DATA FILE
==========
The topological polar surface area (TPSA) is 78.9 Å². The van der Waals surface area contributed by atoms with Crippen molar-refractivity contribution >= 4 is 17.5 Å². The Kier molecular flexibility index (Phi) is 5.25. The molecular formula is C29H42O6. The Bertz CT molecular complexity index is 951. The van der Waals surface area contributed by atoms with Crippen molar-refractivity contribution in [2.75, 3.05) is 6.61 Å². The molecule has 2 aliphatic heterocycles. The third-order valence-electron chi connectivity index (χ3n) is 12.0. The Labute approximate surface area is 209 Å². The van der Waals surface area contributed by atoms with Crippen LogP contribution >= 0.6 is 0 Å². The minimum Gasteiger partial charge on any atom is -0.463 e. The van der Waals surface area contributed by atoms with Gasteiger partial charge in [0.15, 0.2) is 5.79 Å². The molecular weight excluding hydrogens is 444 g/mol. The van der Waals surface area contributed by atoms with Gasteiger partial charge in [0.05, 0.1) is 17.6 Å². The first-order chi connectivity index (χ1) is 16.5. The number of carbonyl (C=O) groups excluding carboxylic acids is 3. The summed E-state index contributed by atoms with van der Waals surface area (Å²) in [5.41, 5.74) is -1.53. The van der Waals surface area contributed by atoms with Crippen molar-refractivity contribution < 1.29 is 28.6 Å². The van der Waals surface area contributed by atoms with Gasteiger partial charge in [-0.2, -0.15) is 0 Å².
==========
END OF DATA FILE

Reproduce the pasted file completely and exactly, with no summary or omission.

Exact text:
The topological polar surface area (TPSA) is 78.9 Å². The van der Waals surface area contributed by atoms with Crippen molar-refractivity contribution >= 4 is 17.5 Å². The Kier molecular flexibility index (Phi) is 5.25. The molecular formula is C29H42O6. The Bertz CT molecular complexity index is 951. The van der Waals surface area contributed by atoms with Crippen molar-refractivity contribution in [2.75, 3.05) is 6.61 Å². The molecule has 2 aliphatic heterocycles. The third-order valence-electron chi connectivity index (χ3n) is 12.0. The Labute approximate surface area is 209 Å². The van der Waals surface area contributed by atoms with Crippen LogP contribution >= 0.6 is 0 Å². The minimum Gasteiger partial charge on any atom is -0.463 e. The van der Waals surface area contributed by atoms with Gasteiger partial charge in [0.15, 0.2) is 5.79 Å². The molecular weight excluding hydrogens is 444 g/mol. The van der Waals surface area contributed by atoms with Gasteiger partial charge in [0.05, 0.1) is 17.6 Å². The first-order chi connectivity index (χ1) is 16.5. The number of carbonyl (C=O) groups excluding carboxylic acids is 3. The summed E-state index contributed by atoms with van der Waals surface area (Å²) in [5.41, 5.74) is -1.53. The van der Waals surface area contributed by atoms with Crippen molar-refractivity contribution < 1.29 is 28.6 Å². The van der Waals surface area contributed by atoms with Gasteiger partial charge in [-0.2, -0.15) is 0 Å².